Orchids and axolotls in the botanical garden


This is a Dutch video about botanist Ed de Vogel, who discovered many orchids on New Guinea island.

9 December 2013. To the botanical garden orchid collection.

We met Ed de Vogel at the recently restored hothouse complex of the botanical garden. The banana plants were flowering.

Eleven plant species are named after De Vogel. also two species of seashells; which he studied before specializing in botany.

He said that now, about 3000 New Guinea orchid species are known. Maybe still a thousand species there are unknown yet.

De Vogel estimates that, all over the world, there are about 30,000 orchid species; a higher estimate than Wikipedia, which estimates, at least today, “between 21,950 and 26,049” species. De Vogel’s estimate makes orchids the biggest flowering plant family; more numerous than Asteraceae.

Most orchids are epiphytes, growing on shrubs, or high in trees. A minority, including all species native to the Netherlands, grow on ground level.

One of the species in the hothouses is Grammatophyllum speciosum, the biggest orchid species in the world.

Other species here: Arundina graminifolia. And Dendrobium chrysopterum. Discovered only ten years ago; described then by De Vogel.

A bit further, a related species: Dendrobium spectabile.

In all the botanical garden hothouses together, there are about 3000 orchid species; some not yet described. Mainly from South East Asia; making Leiden botanical garden the garden with most South East Asian orchids in the world.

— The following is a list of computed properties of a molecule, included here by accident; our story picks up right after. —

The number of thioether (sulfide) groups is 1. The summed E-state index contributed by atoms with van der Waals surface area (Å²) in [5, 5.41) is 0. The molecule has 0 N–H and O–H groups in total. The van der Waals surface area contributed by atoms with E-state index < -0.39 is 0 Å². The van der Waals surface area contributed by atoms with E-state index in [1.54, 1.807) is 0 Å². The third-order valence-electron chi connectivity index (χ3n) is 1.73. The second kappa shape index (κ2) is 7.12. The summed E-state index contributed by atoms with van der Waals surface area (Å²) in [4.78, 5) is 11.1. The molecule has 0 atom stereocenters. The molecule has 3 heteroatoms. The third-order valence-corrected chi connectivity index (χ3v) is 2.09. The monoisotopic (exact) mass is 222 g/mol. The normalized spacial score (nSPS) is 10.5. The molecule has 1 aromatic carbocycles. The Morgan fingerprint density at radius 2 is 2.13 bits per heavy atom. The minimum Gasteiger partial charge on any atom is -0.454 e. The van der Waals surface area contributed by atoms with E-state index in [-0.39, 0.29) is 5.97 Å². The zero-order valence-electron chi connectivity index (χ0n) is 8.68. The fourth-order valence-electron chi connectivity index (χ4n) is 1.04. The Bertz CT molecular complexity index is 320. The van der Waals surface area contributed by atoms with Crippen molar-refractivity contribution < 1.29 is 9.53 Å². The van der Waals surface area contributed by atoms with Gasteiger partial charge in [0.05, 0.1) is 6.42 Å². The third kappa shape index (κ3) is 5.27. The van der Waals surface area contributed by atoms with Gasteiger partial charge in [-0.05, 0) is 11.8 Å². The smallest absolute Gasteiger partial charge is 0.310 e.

Bulbophyllum medusae is flowering. Various orchids flower in the hothouses throughout the year; never all at once.

In the hothouse, only accessible for scientific research, there are not only orchids, but pitcher plants as well: Nepenthes vogelii.

Dendrobium victoria-reginae is originally from the Philippines. It was named after Queen Victoria of England.

Chelonistele maximae-reginae is named after Queen Maxima of the Netherlands. Recently, De Vogel described that new species.

In a small aquarium in the non-accessible part of the building, many small fish. And three axolotl salamanders: two whitish, one brownish. Will they be exhibited in a bigger aquarium, visible for the public, again, like before the reconstruction of the hothouses. Yes, says Ed de Vogel.

This video says about itself:

Axolotl salamanders continue to intrigue researchers

15 June 2011

Students and professors at Blackburn College in Carlinville, Illinois are studying axolotl salamanders. They are trying to discover why some of the salamanders appear to hold air in their lungs while continuing to get oxygen through their gills. The lungs full of air make the salamanders float to the surface, and the students call them “Floaters.”

A team of researchers led by scientists in Vienna, Dresden and Heidelberg has decoded the entire genetic information of the Mexican salamander axolotl. The axolotl genome, which is the largest genome ever to be sequenced, will be a powerful tool to study the molecular basis for regrowing limbs and other forms of regeneration: here.

20 thoughts on “Orchids and axolotls in the botanical garden

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